By Marianne E. Weaver | Photos by Delia Engstrom
There might be a pizza shop in every strip mall in Prince William, but there is only one Tony’s New York Pizza. Technically, there are three—Mathis Avenue in Manassas, Bristow Center in Bristow, and Dominion Valley in Haymarket—but all three locations serve the same Italian D’Agostino family favorites.
“We have set up our restaurants with the concept of giving people home cooked meals with healthy, fresh products, produced from scratch on location, for a price that beats having to buy ingredients at the grocery store, having to prepare the dish, and then having to deal with clean up,” said Joe D’Agostino, part-owner and son of founder Antonio (Tony) D’Agostino. “We want to do it all for families as well as hard working single people who just don’t have time to cook at home.”
His parents, Tony and Rosaria, moved from Naples, Italy, to Brooklyn, N.Y., in 1974. Tony went to work at his uncle’s pizza shop, Sal’s Pizza, in Brooklyn. With that experience, plus his wife’s recipes, Tony set out to take New York style pizza and Italian dishes to southern towns, opening restaurants in Waynesboro, Penn.; Baltimore, Md., Martinsburg, W.Va.; and Leesburg, Va., before settling in Prince William.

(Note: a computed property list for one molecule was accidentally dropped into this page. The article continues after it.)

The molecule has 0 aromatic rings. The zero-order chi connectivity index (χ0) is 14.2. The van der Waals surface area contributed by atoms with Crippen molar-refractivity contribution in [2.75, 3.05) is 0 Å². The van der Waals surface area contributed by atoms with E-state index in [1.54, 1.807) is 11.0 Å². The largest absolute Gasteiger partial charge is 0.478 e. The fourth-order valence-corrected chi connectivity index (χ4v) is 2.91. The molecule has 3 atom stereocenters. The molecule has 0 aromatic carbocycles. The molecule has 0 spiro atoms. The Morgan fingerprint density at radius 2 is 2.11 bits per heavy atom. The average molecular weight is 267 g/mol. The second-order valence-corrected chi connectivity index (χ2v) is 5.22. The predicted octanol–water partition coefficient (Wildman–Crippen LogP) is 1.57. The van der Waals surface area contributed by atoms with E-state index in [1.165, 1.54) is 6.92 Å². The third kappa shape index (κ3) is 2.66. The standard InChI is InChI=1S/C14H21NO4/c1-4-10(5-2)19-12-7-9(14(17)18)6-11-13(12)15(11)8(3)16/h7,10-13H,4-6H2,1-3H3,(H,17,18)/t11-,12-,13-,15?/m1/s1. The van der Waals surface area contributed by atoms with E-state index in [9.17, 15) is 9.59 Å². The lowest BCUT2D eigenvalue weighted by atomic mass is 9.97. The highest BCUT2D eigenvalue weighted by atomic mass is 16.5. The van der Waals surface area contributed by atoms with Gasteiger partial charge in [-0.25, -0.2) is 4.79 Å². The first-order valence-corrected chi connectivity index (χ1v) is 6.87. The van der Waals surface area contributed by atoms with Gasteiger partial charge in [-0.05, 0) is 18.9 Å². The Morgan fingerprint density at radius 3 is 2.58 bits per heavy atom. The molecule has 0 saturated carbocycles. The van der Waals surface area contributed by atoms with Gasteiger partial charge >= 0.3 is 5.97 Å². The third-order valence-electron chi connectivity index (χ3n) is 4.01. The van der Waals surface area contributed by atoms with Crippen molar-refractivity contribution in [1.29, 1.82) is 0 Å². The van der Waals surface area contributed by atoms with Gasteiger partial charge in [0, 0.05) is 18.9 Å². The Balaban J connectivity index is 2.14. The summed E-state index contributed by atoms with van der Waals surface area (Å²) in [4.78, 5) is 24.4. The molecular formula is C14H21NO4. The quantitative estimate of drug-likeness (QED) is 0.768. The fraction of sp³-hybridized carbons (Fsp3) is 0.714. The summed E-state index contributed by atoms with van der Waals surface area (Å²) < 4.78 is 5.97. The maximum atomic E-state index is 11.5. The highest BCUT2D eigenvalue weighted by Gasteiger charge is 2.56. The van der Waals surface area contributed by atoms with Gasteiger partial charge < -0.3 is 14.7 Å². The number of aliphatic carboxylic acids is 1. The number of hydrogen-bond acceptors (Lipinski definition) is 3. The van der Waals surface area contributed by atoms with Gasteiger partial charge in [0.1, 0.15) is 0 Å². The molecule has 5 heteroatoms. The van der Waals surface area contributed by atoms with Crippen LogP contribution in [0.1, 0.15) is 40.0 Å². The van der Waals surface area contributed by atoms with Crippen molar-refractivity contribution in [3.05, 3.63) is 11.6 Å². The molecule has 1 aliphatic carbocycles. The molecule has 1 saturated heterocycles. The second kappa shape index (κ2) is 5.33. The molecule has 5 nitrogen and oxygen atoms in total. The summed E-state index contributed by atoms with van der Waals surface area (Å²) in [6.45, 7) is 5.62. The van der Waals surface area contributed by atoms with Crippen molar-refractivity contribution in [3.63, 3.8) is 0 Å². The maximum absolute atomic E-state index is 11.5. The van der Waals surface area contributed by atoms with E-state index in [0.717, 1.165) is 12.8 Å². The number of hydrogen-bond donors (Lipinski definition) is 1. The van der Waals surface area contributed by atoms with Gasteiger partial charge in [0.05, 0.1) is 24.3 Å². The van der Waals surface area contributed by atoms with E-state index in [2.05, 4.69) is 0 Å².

The first Prince William location opened on Mathis Avenue in 1989, followed by Bristow and the third in Dominion Valley. Twenty-seven years after opening the doors in Manassas, the original location is still the busiest.
“We have gone to the one on Mathis Avenue since it opened,” said Mary Lalli of Manassas. “My husband once commented that their Italian food is better than that at the high price restaurants, and since he is 100 percent Italian, that is quite a recommendation. Great pizza, focaccia and fettuccine alfredo.”
“Ahhhh … focaccia bread,” Tony D’Agostino laughed, upon hearing that review. “I don’t think anyone else has that around here.”
Pizza, he said, is the most popular item on the menu. Patrons have lots of style choices: New York, Sicilian Pan and Focaccia style plus rigatoni pie and rustica pie. By the slice or pie, topping selections are numerous: sausage, pepperoni, meatball, ham, bacon, Canadian bacon, onion, green peppers, banana peppers, spinach, broccoli, mushrooms, black olives, anchovies, pineapple, jalapenos and grilled chicken. Tony’s special is sausage, pepperoni, mushrooms, onions and green peppers.
“We order from there all the time.” said Julie Kelly of Dumfries. “My husband, who is a New Yorker, drives 30 minutes to the Manassas store to get pizza.”
Transplanted New Yorkers aren’t the only ones to visit Tony’s for a taste of home. Tony’s has also managed to replicate a Philadelphia favorite.
“I’m a Philadelphia girl and can vouch that their Philly cheesesteaks are very good,” said Eileen Imorde of Bristow. “They use the right kind of rolls, which is very important and makes all the difference. There aren’t many places around here that I can say that about either, so kudos to Tony’s.”
Upon hearing that review, Tony smiled, noting that he had initially tried to “import” the traditional Amaroso rolls from Philadelphia. “But we had to keep them frozen,” he said, adding that the freezing option didn’t live up to his all-fresh standards. He then found Cardinal Bakery in Sterling, a family-owned operation that also traces its roots back to Italy, to supply fresh rolls.
More than Pies and Sandwiches